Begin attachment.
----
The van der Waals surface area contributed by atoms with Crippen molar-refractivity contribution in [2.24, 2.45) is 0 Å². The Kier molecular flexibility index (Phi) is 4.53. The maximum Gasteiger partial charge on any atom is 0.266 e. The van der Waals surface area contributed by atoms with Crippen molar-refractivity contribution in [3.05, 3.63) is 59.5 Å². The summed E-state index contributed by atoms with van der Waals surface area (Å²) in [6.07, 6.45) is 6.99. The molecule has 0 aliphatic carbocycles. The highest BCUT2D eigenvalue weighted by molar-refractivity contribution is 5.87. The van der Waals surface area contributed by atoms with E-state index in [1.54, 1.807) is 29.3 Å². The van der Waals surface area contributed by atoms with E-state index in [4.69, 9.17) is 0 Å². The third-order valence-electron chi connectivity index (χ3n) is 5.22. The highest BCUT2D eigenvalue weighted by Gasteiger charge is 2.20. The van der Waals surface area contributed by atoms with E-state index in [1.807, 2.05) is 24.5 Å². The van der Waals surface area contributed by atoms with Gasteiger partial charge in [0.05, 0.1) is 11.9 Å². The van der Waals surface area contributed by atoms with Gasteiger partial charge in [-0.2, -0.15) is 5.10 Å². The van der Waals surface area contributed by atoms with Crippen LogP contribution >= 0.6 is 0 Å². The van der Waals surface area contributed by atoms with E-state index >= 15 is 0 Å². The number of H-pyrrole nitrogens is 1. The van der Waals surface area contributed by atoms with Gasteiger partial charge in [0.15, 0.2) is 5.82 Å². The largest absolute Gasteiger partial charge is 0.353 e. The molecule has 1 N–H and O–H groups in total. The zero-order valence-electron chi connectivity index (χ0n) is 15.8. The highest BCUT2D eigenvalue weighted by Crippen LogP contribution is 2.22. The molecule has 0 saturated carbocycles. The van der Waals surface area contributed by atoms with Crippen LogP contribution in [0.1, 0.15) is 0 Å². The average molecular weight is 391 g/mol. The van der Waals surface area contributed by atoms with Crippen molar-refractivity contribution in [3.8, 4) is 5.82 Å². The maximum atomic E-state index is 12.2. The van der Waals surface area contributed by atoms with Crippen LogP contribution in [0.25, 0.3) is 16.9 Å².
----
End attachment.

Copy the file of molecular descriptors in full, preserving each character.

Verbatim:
The van der Waals surface area contributed by atoms with Crippen molar-refractivity contribution in [2.24, 2.45) is 0 Å². The Kier molecular flexibility index (Phi) is 4.53. The maximum Gasteiger partial charge on any atom is 0.266 e. The van der Waals surface area contributed by atoms with Crippen molar-refractivity contribution in [3.05, 3.63) is 59.5 Å². The summed E-state index contributed by atoms with van der Waals surface area (Å²) in [6.07, 6.45) is 6.99. The molecule has 0 aliphatic carbocycles. The highest BCUT2D eigenvalue weighted by molar-refractivity contribution is 5.87. The van der Waals surface area contributed by atoms with E-state index in [1.54, 1.807) is 29.3 Å². The van der Waals surface area contributed by atoms with E-state index in [4.69, 9.17) is 0 Å². The third-order valence-electron chi connectivity index (χ3n) is 5.22. The highest BCUT2D eigenvalue weighted by Gasteiger charge is 2.20. The van der Waals surface area contributed by atoms with E-state index in [1.807, 2.05) is 24.5 Å². The van der Waals surface area contributed by atoms with Gasteiger partial charge in [0.05, 0.1) is 11.9 Å². The van der Waals surface area contributed by atoms with Gasteiger partial charge in [-0.2, -0.15) is 5.10 Å². The van der Waals surface area contributed by atoms with Crippen LogP contribution >= 0.6 is 0 Å². The van der Waals surface area contributed by atoms with E-state index >= 15 is 0 Å². The number of H-pyrrole nitrogens is 1. The van der Waals surface area contributed by atoms with Gasteiger partial charge in [0.15, 0.2) is 5.82 Å². The largest absolute Gasteiger partial charge is 0.353 e. The molecule has 1 N–H and O–H groups in total. The zero-order valence-electron chi connectivity index (χ0n) is 15.8. The highest BCUT2D eigenvalue weighted by Crippen LogP contribution is 2.22. The molecule has 0 saturated carbocycles. The van der Waals surface area contributed by atoms with Crippen LogP contribution in [0.1, 0.15) is 0 Å². The average molecular weight is 391 g/mol. The van der Waals surface area contributed by atoms with Crippen molar-refractivity contribution in [3.8, 4) is 5.82 Å². The maximum atomic E-state index is 12.2. The van der Waals surface area contributed by atoms with Crippen LogP contribution in [0.25, 0.3) is 16.9 Å².